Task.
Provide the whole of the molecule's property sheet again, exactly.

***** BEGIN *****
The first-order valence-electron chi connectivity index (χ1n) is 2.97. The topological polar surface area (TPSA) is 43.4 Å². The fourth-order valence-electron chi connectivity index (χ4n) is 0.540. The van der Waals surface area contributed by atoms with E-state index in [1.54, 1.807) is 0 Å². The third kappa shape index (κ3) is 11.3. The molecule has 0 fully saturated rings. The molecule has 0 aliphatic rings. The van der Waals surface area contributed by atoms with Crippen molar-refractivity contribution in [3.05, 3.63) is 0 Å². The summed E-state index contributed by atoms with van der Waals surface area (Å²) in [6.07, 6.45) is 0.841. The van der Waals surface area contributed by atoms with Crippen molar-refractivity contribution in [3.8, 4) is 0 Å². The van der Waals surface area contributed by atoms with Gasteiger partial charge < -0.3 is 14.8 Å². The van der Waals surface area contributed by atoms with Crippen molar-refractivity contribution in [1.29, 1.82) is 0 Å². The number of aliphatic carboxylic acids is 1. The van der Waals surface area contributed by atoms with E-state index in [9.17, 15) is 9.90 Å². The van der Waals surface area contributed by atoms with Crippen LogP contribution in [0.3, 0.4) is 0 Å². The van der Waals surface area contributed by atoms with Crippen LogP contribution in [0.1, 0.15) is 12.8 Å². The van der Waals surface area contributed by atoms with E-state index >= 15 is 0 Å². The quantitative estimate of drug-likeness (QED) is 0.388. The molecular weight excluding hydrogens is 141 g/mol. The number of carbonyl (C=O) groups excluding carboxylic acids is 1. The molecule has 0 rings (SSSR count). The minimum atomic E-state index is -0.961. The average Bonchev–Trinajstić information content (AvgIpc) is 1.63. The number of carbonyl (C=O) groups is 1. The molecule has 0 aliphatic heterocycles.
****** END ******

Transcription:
The first-order valence-electron chi connectivity index (χ1n) is 2.97. The topological polar surface area (TPSA) is 43.4 Å². The fourth-order valence-electron chi connectivity index (χ4n) is 0.540. The van der Waals surface area contributed by atoms with E-state index in [1.54, 1.807) is 0 Å². The third kappa shape index (κ3) is 11.3. The molecule has 0 fully saturated rings. The molecule has 0 aliphatic rings. The van der Waals surface area contributed by atoms with Crippen molar-refractivity contribution in [3.05, 3.63) is 0 Å². The summed E-state index contributed by atoms with van der Waals surface area (Å²) in [6.07, 6.45) is 0.841. The van der Waals surface area contributed by atoms with Crippen molar-refractivity contribution in [3.8, 4) is 0 Å². The van der Waals surface area contributed by atoms with Gasteiger partial charge < -0.3 is 14.8 Å². The van der Waals surface area contributed by atoms with Crippen molar-refractivity contribution in [1.29, 1.82) is 0 Å². The number of aliphatic carboxylic acids is 1. The van der Waals surface area contributed by atoms with E-state index in [9.17, 15) is 9.90 Å². The van der Waals surface area contributed by atoms with Crippen LogP contribution in [0.3, 0.4) is 0 Å². The van der Waals surface area contributed by atoms with Crippen LogP contribution in [0.1, 0.15) is 12.8 Å². The van der Waals surface area contributed by atoms with E-state index >= 15 is 0 Å². The quantitative estimate of drug-likeness (QED) is 0.388. The molecular weight excluding hydrogens is 141 g/mol. The number of carbonyl (C=O) groups excluding carboxylic acids is 1. The molecule has 0 rings (SSSR count). The minimum atomic E-state index is -0.961. The average Bonchev–Trinajstić information content (AvgIpc) is 1.63. The number of carbonyl (C=O) groups is 1. The molecule has 0 aliphatic heterocycles.